And she loved and her three grandchildren.  Evan, Liam and Olivia.

 

“I have watched them like a show,” she said, “like the most amazing show.”

 

In her last few days, although she was so uncomfortable and ready to go, she waited for those she loved to arrive.  Her sister, Shirley, who came to hold her hand (and bring a joke book); her daughters who surrounded her with love and appreciation.  And Gale who made sure she had everything she needed. 

 

So, there is the set up to one of the best jokes of all time.  One worth telling and retelling.  If we missed the punch-line, maybe it’s because I told it wrong.  Or maybe its because it’s one of those rare – and very special – jokes where the humor doesn’t come all at the end.  Where the laughter and the lightness of spirit that was intended was delivered in small parcels of joy every day and was best delivered in its original telling. 

 

Either way, we are together now – in that time of delicious sighs – where we share a moment of quiet appreciation which lingers but a moment or two and brings about a clear sense of connection.  An understanding that in people coming together, there is joy.  And all we need to be happy.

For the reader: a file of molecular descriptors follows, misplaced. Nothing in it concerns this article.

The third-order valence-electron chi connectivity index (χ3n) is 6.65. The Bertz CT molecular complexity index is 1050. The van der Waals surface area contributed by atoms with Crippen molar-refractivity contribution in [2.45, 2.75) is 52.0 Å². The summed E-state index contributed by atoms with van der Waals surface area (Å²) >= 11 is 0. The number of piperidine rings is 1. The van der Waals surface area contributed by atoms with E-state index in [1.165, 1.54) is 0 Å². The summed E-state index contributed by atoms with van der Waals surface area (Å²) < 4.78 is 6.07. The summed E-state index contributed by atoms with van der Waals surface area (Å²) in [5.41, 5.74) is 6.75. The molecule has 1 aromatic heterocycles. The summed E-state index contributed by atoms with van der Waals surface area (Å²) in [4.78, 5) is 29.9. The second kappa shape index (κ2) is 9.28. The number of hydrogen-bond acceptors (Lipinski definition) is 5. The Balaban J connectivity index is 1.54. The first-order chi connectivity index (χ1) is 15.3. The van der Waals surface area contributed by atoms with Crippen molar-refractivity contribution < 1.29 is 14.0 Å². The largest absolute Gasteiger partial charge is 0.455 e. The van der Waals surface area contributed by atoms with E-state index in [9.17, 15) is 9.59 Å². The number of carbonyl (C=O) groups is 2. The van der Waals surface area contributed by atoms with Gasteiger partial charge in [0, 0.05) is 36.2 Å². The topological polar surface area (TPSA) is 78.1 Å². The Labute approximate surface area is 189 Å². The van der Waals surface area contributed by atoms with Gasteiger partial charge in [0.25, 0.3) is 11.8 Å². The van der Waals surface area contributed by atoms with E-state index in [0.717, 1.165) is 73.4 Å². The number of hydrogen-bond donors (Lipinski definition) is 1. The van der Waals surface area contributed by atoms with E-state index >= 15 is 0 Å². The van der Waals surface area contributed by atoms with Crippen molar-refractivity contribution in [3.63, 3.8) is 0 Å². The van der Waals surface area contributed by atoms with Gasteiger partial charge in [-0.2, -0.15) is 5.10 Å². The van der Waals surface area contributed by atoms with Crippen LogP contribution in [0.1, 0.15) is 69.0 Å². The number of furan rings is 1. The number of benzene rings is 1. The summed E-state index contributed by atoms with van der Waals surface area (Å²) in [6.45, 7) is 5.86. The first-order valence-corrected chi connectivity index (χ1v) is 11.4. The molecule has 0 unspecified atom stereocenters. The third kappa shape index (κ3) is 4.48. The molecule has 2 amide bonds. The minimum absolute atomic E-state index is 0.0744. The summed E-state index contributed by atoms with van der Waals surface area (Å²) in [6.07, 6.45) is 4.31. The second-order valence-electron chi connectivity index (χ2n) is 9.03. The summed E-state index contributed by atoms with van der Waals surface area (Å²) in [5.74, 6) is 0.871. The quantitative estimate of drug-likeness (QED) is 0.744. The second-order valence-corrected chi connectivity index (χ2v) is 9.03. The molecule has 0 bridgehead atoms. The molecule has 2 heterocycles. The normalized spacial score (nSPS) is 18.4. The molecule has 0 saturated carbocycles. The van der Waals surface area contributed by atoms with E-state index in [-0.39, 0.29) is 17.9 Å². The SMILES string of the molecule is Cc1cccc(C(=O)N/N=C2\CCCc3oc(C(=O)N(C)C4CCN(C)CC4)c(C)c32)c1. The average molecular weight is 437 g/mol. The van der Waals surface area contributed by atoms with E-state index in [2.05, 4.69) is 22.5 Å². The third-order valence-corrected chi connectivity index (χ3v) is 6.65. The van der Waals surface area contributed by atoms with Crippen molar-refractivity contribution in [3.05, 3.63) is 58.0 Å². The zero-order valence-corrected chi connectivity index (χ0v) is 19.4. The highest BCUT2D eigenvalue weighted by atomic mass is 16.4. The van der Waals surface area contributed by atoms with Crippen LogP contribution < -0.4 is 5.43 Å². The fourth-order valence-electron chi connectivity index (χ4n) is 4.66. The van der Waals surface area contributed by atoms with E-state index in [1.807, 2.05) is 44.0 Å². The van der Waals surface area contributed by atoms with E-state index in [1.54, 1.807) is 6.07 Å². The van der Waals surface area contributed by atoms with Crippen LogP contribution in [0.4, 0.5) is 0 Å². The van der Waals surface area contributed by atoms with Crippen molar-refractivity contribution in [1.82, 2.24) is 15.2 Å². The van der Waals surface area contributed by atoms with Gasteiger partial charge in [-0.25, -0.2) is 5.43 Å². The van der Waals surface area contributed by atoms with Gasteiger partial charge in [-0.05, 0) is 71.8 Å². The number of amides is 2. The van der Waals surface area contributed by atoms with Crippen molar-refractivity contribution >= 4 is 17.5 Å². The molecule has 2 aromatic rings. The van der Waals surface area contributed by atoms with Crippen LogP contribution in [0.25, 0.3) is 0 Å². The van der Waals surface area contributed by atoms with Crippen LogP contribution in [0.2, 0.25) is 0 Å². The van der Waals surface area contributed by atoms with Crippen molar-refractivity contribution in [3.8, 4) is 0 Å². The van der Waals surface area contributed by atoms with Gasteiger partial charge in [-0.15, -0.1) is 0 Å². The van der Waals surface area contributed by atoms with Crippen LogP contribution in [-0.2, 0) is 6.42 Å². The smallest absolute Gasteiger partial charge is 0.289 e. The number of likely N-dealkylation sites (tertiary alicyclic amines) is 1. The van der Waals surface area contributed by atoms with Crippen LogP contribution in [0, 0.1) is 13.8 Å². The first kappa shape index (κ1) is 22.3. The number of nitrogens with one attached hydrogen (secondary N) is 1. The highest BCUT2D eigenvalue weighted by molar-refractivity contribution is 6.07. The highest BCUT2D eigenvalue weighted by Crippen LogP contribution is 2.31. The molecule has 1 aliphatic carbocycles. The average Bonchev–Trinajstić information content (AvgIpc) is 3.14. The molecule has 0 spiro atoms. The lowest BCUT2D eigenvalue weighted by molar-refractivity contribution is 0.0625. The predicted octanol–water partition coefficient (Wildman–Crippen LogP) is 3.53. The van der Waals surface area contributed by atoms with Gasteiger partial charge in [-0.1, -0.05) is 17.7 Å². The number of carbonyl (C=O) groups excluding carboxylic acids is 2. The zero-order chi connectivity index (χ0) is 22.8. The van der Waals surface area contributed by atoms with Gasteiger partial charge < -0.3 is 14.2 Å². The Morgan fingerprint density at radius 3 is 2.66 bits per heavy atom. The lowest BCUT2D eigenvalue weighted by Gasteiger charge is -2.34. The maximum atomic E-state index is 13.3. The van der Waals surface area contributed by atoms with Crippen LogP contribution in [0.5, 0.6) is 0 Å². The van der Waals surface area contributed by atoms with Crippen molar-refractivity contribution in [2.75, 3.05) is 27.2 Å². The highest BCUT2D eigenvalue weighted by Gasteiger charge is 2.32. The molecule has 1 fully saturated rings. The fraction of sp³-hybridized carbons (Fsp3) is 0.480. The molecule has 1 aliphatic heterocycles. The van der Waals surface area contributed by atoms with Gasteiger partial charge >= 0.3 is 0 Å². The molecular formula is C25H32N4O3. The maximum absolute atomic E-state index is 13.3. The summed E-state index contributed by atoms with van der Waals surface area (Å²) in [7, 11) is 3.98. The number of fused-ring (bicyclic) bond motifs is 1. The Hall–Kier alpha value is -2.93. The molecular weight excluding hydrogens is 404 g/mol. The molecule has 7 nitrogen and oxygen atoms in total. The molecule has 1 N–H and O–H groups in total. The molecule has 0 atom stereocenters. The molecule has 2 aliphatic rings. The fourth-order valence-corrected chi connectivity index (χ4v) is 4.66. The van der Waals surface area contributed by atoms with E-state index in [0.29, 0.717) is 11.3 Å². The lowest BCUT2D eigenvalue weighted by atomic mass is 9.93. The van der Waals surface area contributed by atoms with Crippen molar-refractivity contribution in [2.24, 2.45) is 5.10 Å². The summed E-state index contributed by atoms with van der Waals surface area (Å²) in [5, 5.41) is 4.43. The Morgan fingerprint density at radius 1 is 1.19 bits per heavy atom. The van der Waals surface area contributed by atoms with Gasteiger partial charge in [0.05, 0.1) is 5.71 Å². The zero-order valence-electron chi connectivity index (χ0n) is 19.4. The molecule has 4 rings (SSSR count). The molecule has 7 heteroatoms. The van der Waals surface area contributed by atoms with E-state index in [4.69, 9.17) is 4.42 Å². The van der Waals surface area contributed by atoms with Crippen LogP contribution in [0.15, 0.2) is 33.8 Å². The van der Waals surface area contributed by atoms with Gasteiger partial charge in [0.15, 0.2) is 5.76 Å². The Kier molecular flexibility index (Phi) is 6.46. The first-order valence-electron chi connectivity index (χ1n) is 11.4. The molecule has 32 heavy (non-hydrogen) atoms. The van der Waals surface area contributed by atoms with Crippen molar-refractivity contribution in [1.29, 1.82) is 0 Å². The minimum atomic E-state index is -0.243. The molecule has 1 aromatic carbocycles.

That is the part Carolyn loved best.  And if we didn’t get that… the joke’s on us. 

 

MEMORIES IN PICTURES  (Powerpoint)

 

SILENCE

 

SHARED REMEMBRANCES

 

PRAYER

Spirit of Life and Love
We gather together
In sorrow and celebration both
Hoping you might reveal the meaning in this moment
We ask as Robert Frost did before us,
“Forgive, O Lord, my little jokes on Thee,
and I'll forgive Thy great big joke on me.”
Help explain the punch line
That comes with the loss of a person
who brought us so much love and laughter.
Help explain the great riddle of life,
That we may learn,
Like Carolyn,
How to smile
Even in the face of loss.

Give us, in the days to come
Her sense of adventure.
Her sense of humor.
Her sense of values.
Her common sense.
And her ability to lead an uncommon life.

Open us to the larger life she lived
Help us to see that defeat and despair
Are only necessary when we lose our sense of humor
Give us the grace to see the mirth beyond the mayhem
The joy beyond the judgment
The imagination of all that could be
Beyond the insanity of what sometimes appears around us.

If we are to be stopped in this life
Let it be by awe and amazement
Not by our failure to see past its challenges.

In that way, lead us not in to the dull and mundane
But into the realm of mystery and fascination
That makes of life a miraculous adventure
And all who accept it adventurous miracle workers

Let us not forget her example
That call for us to do more than step into the sun
but appreciate the light
And to find out what it means to shine.

 

HYMN # 101 “This Little Light of Mine”